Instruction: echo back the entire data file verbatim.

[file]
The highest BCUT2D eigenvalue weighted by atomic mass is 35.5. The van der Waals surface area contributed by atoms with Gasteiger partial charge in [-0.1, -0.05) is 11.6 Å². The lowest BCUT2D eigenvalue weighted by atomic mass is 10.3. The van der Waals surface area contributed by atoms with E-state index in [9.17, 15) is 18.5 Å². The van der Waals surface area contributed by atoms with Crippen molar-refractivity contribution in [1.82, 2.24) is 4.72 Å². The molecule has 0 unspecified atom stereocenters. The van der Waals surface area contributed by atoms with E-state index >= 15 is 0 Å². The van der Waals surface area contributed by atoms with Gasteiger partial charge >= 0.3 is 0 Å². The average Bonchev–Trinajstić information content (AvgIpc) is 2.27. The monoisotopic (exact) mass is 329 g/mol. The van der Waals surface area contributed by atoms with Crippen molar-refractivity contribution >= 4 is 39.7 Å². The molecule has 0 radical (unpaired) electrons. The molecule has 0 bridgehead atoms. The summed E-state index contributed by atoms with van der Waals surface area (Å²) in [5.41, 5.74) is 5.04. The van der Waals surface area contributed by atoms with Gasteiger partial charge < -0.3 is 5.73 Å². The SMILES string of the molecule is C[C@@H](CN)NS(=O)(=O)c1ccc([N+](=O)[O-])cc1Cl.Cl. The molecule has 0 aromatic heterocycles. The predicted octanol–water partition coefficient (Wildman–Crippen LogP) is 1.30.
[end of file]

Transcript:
The highest BCUT2D eigenvalue weighted by atomic mass is 35.5. The van der Waals surface area contributed by atoms with Gasteiger partial charge in [-0.1, -0.05) is 11.6 Å². The lowest BCUT2D eigenvalue weighted by atomic mass is 10.3. The van der Waals surface area contributed by atoms with E-state index in [9.17, 15) is 18.5 Å². The van der Waals surface area contributed by atoms with Crippen molar-refractivity contribution in [1.82, 2.24) is 4.72 Å². The molecule has 0 unspecified atom stereocenters. The van der Waals surface area contributed by atoms with E-state index >= 15 is 0 Å². The van der Waals surface area contributed by atoms with Gasteiger partial charge >= 0.3 is 0 Å². The average Bonchev–Trinajstić information content (AvgIpc) is 2.27. The monoisotopic (exact) mass is 329 g/mol. The van der Waals surface area contributed by atoms with Crippen molar-refractivity contribution >= 4 is 39.7 Å². The molecule has 0 radical (unpaired) electrons. The molecule has 0 bridgehead atoms. The summed E-state index contributed by atoms with van der Waals surface area (Å²) in [5.41, 5.74) is 5.04. The van der Waals surface area contributed by atoms with Gasteiger partial charge < -0.3 is 5.73 Å². The SMILES string of the molecule is C[C@@H](CN)NS(=O)(=O)c1ccc([N+](=O)[O-])cc1Cl.Cl. The molecule has 0 aromatic heterocycles. The predicted octanol–water partition coefficient (Wildman–Crippen LogP) is 1.30.